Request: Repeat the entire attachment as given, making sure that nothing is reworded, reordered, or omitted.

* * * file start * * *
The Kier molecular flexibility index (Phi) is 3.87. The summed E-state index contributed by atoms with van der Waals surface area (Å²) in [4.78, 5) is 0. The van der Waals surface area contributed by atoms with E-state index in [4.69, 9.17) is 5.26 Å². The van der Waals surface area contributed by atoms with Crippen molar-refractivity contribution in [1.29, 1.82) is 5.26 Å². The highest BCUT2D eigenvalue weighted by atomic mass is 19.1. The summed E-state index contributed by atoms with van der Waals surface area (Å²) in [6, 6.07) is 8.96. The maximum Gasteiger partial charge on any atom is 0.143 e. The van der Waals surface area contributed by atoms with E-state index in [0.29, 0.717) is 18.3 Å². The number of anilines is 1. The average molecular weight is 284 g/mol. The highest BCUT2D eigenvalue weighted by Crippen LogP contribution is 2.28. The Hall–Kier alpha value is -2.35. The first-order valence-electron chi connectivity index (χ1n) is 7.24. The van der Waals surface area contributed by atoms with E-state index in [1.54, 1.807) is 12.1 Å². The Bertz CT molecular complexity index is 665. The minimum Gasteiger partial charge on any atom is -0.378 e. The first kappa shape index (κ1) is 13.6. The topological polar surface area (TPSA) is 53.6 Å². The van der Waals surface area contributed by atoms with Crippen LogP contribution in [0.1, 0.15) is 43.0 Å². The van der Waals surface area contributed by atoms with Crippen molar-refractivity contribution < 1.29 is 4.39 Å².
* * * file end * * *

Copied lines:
The Kier molecular flexibility index (Phi) is 3.87. The summed E-state index contributed by atoms with van der Waals surface area (Å²) in [4.78, 5) is 0. The van der Waals surface area contributed by atoms with E-state index in [4.69, 9.17) is 5.26 Å². The van der Waals surface area contributed by atoms with Crippen molar-refractivity contribution in [1.29, 1.82) is 5.26 Å². The highest BCUT2D eigenvalue weighted by atomic mass is 19.1. The summed E-state index contributed by atoms with van der Waals surface area (Å²) in [6, 6.07) is 8.96. The maximum Gasteiger partial charge on any atom is 0.143 e. The van der Waals surface area contributed by atoms with E-state index in [0.29, 0.717) is 18.3 Å². The number of anilines is 1. The average molecular weight is 284 g/mol. The highest BCUT2D eigenvalue weighted by Crippen LogP contribution is 2.28. The Hall–Kier alpha value is -2.35. The first-order valence-electron chi connectivity index (χ1n) is 7.24. The van der Waals surface area contributed by atoms with E-state index in [1.54, 1.807) is 12.1 Å². The Bertz CT molecular complexity index is 665. The minimum Gasteiger partial charge on any atom is -0.378 e. The first kappa shape index (κ1) is 13.6. The topological polar surface area (TPSA) is 53.6 Å². The van der Waals surface area contributed by atoms with Crippen LogP contribution in [0.1, 0.15) is 43.0 Å². The van der Waals surface area contributed by atoms with Crippen molar-refractivity contribution < 1.29 is 4.39 Å².